From pre- to post-intervention there were significant time by site interactions for the Program Service and Clinician Service scales, driven by steeper increases in Site 3. These are accompanied by significant site effects such that the two remaining clinics tended to start and end in generally parallel lines. Inspection of means shows that both measures increased pre–post intervention in all sites. Main effects for time (Table 3) reflect significant pre–post increases on all four client measures. There was no change in client smoking (85.3% vs. 83.3%).
From pre-intervention to follow-up there was a single interaction, for Program Services (F(2, 240) = 3.8, p = 0.0237), also because one clinic reported a sharper increase than the others. Main effects for Time (Table 3) show that client report of Program and Clinician Services increased significantly for all clinics combined. Client smoking was the same at pre and follow-up (85.3%).
Findings suggest that the ATTOC intervention was effective in modifying beliefs of both staff and clients concerning the need for tobacco treatment, and in increasing practices used to address tobacco dependence. From pre to post-intervention there were significant increases in the staff Belief scale and in all four client scales, and a trend toward increased use of tobacco-related practices. Of the changes observed on six scales from pre to post, four were maintained 6 months after the intervention ended. The increased use of NRT suggests that addiction treatment programs may use NRT, if available, to address tobacco dependence.
Several issues may warrant additional discussion. First, neither staff nor client knowledge scales showed change over time. This may be due to limitations of the scales themselves, or because smokers in addiction treatment are aware of the health risks associated with smoking. High levels of knowledge were not accompanied by high levels of tobacco-related services pre-intervention, suggesting that knowledge of the risks of smoking alone is not sufficient to support tobacco-related services in these settings. Second, increased provision of tobacco services was not associated with decreased smoking among staff, although the decrease observed among staff may be significant in a larger sample. Reducing smoking among staff seems a central goal because staff smoking prevalence in this study (33–42%) was above the national prevalence of 20.6% (CDCP, 2010), and because staff who smoke are less likely to address smoking among clients (Bobo and Davis, 1993; Campbell et al., 1998).
Third, smoking prevalence was unchanged in successive cross-sectional samples of program clients. One possibility is that clients had been enrolled in treatment for too short a time, at the point of the survey, to change tobacco-related behavior. While eligibility required being enrolled in treatment for at least 14 days, clients reported being in treatment for an average of 6.1 weeks (SD = 4.58) at pre- and 7.1 weeks (SD = 5.94) at post-intervention. Another possibility is that smoking decreased even though smoking prevalence did not change. Mean cigarettes per day among clients was 18.4 (SD = 9.21) at pre and 18.2 (SD = 8.92) at post, and the mean number of times participants had quit smoking for at least 24 h in the past year was 2.7 (SD = 6.34) at pre and 2.1 (SD = 3.44) at post. None of these differences were significant. Consequently, while tobacco-related services reported by both staff and clients increased pre–post, additional study is needed to associate increased provision of tobacco-related services with client smoking outcomes. Finally, residential programs may differ from outpatient programs with regard to tobacco-related intervention. In terms of creating more favorable attitudes toward quitting smoking and increasing tobacco-related services, residential and outpatient programs may respond similarly. But differences arise concerning policy, and particularly smoke-free grounds policies. In outpatient programs, smoke-free grounds require only that patients avoid smoking during their clinic visits. In residential programs, where patients are often confined to grounds during initial stages of treatment, smoke free grounds policies translate into forced quit-smoking periods.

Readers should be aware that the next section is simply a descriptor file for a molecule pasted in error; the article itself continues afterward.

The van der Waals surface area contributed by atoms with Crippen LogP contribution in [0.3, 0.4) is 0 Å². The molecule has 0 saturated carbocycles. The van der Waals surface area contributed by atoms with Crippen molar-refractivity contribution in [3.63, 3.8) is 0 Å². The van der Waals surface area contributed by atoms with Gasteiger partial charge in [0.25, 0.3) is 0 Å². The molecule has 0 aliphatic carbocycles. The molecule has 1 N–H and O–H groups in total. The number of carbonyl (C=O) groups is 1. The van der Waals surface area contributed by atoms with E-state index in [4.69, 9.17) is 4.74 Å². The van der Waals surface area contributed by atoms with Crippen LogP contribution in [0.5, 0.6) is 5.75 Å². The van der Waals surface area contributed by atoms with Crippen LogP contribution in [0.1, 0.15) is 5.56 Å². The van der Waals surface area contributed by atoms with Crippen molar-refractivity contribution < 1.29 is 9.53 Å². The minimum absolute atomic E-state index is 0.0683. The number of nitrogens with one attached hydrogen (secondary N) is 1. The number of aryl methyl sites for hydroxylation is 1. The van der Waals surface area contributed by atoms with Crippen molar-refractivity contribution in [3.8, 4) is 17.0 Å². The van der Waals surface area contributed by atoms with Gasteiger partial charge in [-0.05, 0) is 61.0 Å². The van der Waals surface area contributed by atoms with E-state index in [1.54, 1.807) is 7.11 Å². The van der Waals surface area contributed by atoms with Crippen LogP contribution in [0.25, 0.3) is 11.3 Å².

In the current U.S. healthcare configuration, three-fourths of all addiction treatment is provided in the public sector (Mark et al., 2007; Mechanic et al., 1995). Program licensing and regulation activities, which may or may not support tobacco intervention, are usually centralized at the state level through addiction or behavioral health Single State Agencies. The most urgent need is for further research that can encourage these agencies to address tobacco among the patients they serve, and direct them toward effective tobacco intervention strategies and policies. State treatment systems could, for example, disseminate clinical guidelines for tobacco intervention to counselors, mandate counselor continuing education on tobacco (Hahn et al., 1999), reimburse programs for tobacco-related services, or provide cessation intervention for program staff (McCool et al., 2005). Literature to guide such decisions is limited however, as few studies have investigated program-level interventions (Bernstein and Stoduto, 1999; Bobo et al., 1997; Campbell et al., 1998; Capretto, 1993; McDonald et al., 2000; Joseph et al., 1990; Joseph, 1993) and very few report outcomes of multi-site or of system-level interventions concerning tobacco in addiction treatment (Joseph et al., 2004; Williams et al., 2005).